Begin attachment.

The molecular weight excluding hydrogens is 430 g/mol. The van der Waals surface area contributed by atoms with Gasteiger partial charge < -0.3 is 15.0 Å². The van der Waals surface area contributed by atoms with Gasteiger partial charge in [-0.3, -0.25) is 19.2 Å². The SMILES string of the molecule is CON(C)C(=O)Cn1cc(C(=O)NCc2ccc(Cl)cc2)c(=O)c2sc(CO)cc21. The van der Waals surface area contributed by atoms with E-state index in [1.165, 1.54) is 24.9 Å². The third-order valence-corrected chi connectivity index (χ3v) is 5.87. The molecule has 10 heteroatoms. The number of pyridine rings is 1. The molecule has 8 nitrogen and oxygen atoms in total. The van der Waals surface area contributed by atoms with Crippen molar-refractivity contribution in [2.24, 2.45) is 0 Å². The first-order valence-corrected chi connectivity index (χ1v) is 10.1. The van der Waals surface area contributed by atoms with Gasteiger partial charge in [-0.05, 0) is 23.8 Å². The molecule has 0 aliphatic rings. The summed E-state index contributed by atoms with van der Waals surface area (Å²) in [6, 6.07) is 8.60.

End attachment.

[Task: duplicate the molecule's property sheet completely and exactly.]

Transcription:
The molecular weight excluding hydrogens is 430 g/mol. The van der Waals surface area contributed by atoms with Gasteiger partial charge < -0.3 is 15.0 Å². The van der Waals surface area contributed by atoms with Gasteiger partial charge in [-0.3, -0.25) is 19.2 Å². The SMILES string of the molecule is CON(C)C(=O)Cn1cc(C(=O)NCc2ccc(Cl)cc2)c(=O)c2sc(CO)cc21. The van der Waals surface area contributed by atoms with E-state index in [1.165, 1.54) is 24.9 Å². The third-order valence-corrected chi connectivity index (χ3v) is 5.87. The molecule has 10 heteroatoms. The number of pyridine rings is 1. The molecule has 8 nitrogen and oxygen atoms in total. The van der Waals surface area contributed by atoms with Crippen molar-refractivity contribution in [2.24, 2.45) is 0 Å². The first-order valence-corrected chi connectivity index (χ1v) is 10.1. The van der Waals surface area contributed by atoms with Gasteiger partial charge in [-0.05, 0) is 23.8 Å². The molecule has 0 aliphatic rings. The summed E-state index contributed by atoms with van der Waals surface area (Å²) in [6, 6.07) is 8.60.